Mr. Reddy Thank you, Mr. Chairman, for the explanation.
Mr. Harrington Mr. Chairman, is there any reason why the transcripts of these notes cannot be seen by the Convention in a private session?
Mr. Chairman The transcript of these notes can be seen by nobody except those who were present at the various meetings.
Mr. Miller Mr. Chairman, clause 7 of the resolution — that's Mr. Hollett's resolution of March 10 — other matters relative to Newfoundland affairs, that the delegation may raise in the United Kingdom if they're willing to discuss them. I'd like to ask if any other matters were raised.... If my memory serves me right, when the delegation went to Government House in February, I think it was, that particular section which brought in the name of the United States, we were quietly calmed down by being reassured that when the delegation went to England, they could take up these matters. Now that was more or less a promise. Was there any reference made to the annexation of the United States to Newfoundland? Not that I would be one to propose it, Sir, but I do want to know for the benefit of this house and for the benefit of the country, since people here this afternoon are talking to the country. I came here to talk to this Convention, not to talk to the country, not to make a political set-up out of it. I want just the facts for myself and for my fellow candidates. I'd like to have a little more information on that, sir.
Mr. Chairman I cannot recollectjust now, Mr. Miller, that the question of annexation with the United States was discussed at all. Do you remember that, Mr. Cashin?
Mr. Cashin No, not right directly. It was intimated there at one time, I think, by one of the delegates.
Mr. Chairman Yes, I have some recollection of that.
Mr. Cashin We were told, as far as my memory serves me, that on matters of trade or anything with the United States, that we would have to have our own government to do any business of that nature. We were told that any future business that might be contemplated by the Government of Newfoundland in connection with the bases, we would have power to go and talk to them about it....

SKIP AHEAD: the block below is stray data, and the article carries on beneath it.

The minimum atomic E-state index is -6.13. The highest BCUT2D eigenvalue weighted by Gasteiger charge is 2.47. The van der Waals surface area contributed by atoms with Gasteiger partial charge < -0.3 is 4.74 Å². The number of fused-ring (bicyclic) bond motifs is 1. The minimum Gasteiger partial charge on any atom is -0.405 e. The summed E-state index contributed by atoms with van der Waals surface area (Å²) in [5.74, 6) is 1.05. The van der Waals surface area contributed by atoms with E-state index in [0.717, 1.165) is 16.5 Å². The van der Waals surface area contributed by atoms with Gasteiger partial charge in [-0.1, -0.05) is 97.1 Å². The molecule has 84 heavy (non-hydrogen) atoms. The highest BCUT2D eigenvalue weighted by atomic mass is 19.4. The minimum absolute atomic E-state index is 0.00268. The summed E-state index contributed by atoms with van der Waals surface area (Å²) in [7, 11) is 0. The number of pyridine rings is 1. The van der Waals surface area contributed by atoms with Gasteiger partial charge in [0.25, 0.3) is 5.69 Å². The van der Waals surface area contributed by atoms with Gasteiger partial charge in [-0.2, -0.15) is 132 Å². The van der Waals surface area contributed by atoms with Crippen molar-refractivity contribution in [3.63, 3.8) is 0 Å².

Mr. Chairman I think that's when it arose, 554 NATIONAL CONVENTION May 1947 when we were discussing the question of these bases.
Mr. Cashin And this base question was at our first meeting, and there was no stenographic report as far as I'm concerned. It came up later in the second meeting, when one of our delegates took the matter up. I think he's going to say something right now, by the look of him over there.
Mr. Chairman There was a stenographic report at the first meeting. They have it.
Mr. Fudge I drew to Lord Addison's attention that in this house two members had asked regarding discussions with the United States, and the late Chairman of that time gave the answer, "Yes, it was a matter that could be discussed." And Professor Wheare concurred. I think I brought out that in my opinion there were more people in this country interested in talks with United States than in confederation with Canada. That is what I said, and I'm prepared to defend it. I am somewhat surprised at my friend across the row there, Mr. Keough.... I'm not looking for a hand-out. I never had always a silver spoon and I don't know if I ever had either one, but I have had good and I've had bad. People call us poor, and plenty over there, but that's more than the British people got over there. They haven't got food in plenty — far from it. Now I'm of the opinion that when the matter was referred to in connection with bases, because of the fact that Great Britain was depending largely upon loans from the United States, Lord Addison did say that...